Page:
Autism Awareness Month should focus on advocacy, activities

The SMC was lit up blue for Autism Awareness Month. (Julia Snyder/The Snapper)

Nickolas Hughes

Opinion Editor

“Autism, or autism spectrum disorder, refers to a range of conditions characterized by challenges with social skills, repetitive behaviors, speech and nonverbal communication, as well as by unique strengths and differences.” This is according to Autism Speaks, which is an organization that advocates for individuals with autism. I want to point out the last part of that definition. Unique strengths and differences is what I live by. I am on the autistic spectrum. Before the diagnosis was changed to just the umbrella term of autism, I had Asperger’s syndrome. Which is one of the many forms of autism.

With my version of autism, I struggle with social skills and general interaction with people. I have many repetitive behaviors; I memorized all eight Star Wars movie scripts to give you an idea. I also am an advocate for myself and I hope to be an advocate for others with autism. I struggle daily, but I persevere and I lead a productive life while I am autistic.

April is autism awareness month. I celebrated this by initiating the atrium and clocktower at the student memorial center to be blue to show awareness by Millersville. If you were wondering why they were like that, there is your answer. Now, while awareness is great I want more. I want to do more with autism action. Stuff like autism walks, working with people on the spectrum, and many other things.

My head is full of ideas of what I could do to help. I want to get Millersville University to have an advocacy event for all people suffering from mental illness. I want to get an event to happen that promotes the thought that people with disabilities are different not less. That is a lot of “I want” though. I am going to go with one last one though. I want the whole year to be autism awareness based. What I mean by this is that I want to promote awareness for more than just one month out of the year. I want it to be on people’s minds all the time.

The thought that we only need to be aware one month seems odd to me. I am aware of it all the time and I have met people who are aware of it all the time. They are directly affected by it though. Either the person has autism themselves or they know someone with autism.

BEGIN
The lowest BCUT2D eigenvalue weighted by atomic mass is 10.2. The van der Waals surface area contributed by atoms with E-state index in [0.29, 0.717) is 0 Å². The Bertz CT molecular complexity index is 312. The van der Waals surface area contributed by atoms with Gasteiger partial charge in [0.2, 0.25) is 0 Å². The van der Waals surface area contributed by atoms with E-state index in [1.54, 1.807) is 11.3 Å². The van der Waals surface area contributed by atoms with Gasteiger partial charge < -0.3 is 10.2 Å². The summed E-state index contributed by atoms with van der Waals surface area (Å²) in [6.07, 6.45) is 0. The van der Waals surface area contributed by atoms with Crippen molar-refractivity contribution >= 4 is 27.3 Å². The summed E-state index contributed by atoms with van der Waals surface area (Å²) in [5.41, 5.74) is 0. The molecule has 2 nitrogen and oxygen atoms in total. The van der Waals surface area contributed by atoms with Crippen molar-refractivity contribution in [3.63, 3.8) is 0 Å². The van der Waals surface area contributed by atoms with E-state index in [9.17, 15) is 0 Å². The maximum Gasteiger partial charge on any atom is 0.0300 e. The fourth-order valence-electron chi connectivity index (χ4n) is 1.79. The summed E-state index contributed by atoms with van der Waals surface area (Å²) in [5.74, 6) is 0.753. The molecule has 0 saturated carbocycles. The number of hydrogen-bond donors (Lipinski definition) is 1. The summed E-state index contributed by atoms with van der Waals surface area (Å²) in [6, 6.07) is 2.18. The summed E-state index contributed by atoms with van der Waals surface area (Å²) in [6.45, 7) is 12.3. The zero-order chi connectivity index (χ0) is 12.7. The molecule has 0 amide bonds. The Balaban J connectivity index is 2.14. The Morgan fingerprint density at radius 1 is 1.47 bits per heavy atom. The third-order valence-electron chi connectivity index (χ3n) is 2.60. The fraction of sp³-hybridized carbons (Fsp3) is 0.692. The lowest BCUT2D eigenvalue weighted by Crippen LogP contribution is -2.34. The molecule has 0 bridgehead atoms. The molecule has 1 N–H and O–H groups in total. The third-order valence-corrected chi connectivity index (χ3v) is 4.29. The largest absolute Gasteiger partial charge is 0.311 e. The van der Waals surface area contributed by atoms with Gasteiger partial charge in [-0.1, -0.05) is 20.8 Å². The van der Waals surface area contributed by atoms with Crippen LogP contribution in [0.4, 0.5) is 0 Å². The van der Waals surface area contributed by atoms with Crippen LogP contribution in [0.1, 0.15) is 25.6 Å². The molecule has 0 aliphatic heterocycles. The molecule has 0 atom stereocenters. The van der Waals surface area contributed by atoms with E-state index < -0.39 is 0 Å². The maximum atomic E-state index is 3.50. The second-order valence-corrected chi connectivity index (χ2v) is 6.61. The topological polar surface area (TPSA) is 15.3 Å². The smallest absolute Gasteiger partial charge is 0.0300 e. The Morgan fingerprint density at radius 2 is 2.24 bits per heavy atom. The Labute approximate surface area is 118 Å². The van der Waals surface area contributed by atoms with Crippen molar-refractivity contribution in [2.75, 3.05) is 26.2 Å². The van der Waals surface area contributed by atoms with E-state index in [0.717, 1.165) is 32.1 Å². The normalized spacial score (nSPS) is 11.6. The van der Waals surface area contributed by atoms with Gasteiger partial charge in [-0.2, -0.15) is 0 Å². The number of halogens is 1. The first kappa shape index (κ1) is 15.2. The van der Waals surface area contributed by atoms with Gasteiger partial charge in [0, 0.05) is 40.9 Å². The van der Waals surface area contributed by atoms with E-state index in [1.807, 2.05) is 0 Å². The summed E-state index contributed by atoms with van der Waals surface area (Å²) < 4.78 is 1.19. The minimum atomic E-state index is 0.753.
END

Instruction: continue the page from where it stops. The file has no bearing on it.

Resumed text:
I have been writing about autism as long as I have been a journalist. I started when I was at Harrisburg Area Community College (HACC) with their newspaper, Live Wire. I even won an award for one of my articles about myself and having autism while I was there. When I got to Millersville, I joined the Snapper and got the Opinion editor position and I thought that it would be an amazing platform for me to spread my message. I would like to think that I have done a good job with this privilege.

With the ability to write and be published I am able to spread my message, like I stated above, but I want to do more with it. I want to challenge my readers and other clubs even to do something. I want you to be inclusive and be accepting. I want you to be aware of mental illness and not mock it. Do not use the r-word, autistic, or any other mental health thing as a derogatory slur. Do not spread the misconception that having any of these things is a bad thing.

We are differently able, not less. I see that slogan a lot on Facebook and it means a great deal to me that people understand this. Having a disability have forged me into a person I can be proud to be. I would rather not have it, but I live with having autism and I believe that I have thrived with it. It would be great it all people with autism felt like I do, but I do not think that is the case. I know, before therapy, I was always scared of people and I did not want to talk to anyone.

In High school I was embarrassed that I had autism; it was not something that I readily shared with anyone. I felt it made me less human and I was worth less than other people. It felt like a curse that I couldn’t get out of. Then, out of nowhere, I stumbled across Temple Grandin. I was watching the Ted talks in my senior year of high school. It was 2010. Grandin spoke and it changed me. The Ted talk in question was the World needs all kinds of minds. It changed me drastically. My entire outlook on autism and how I could deal with it.

This one speech was the catalyst that broke the shell that I had put around myself. It broke me of my shyness and I was a lot more open about myself and I quit lying to myself. In my freshman year through junior I was hospitalized five times. The third time I found out I had autism. I thought I was a freak, I could not have been more wrong. I have done so much with my life so far and I think I can do so much more.

So, remember this, it may suck having autism, but do not let that stop you. Do not let any mental illness stop you. Let yourself thrive from it. Be the best you can be and you will have nothing to be ashamed of.

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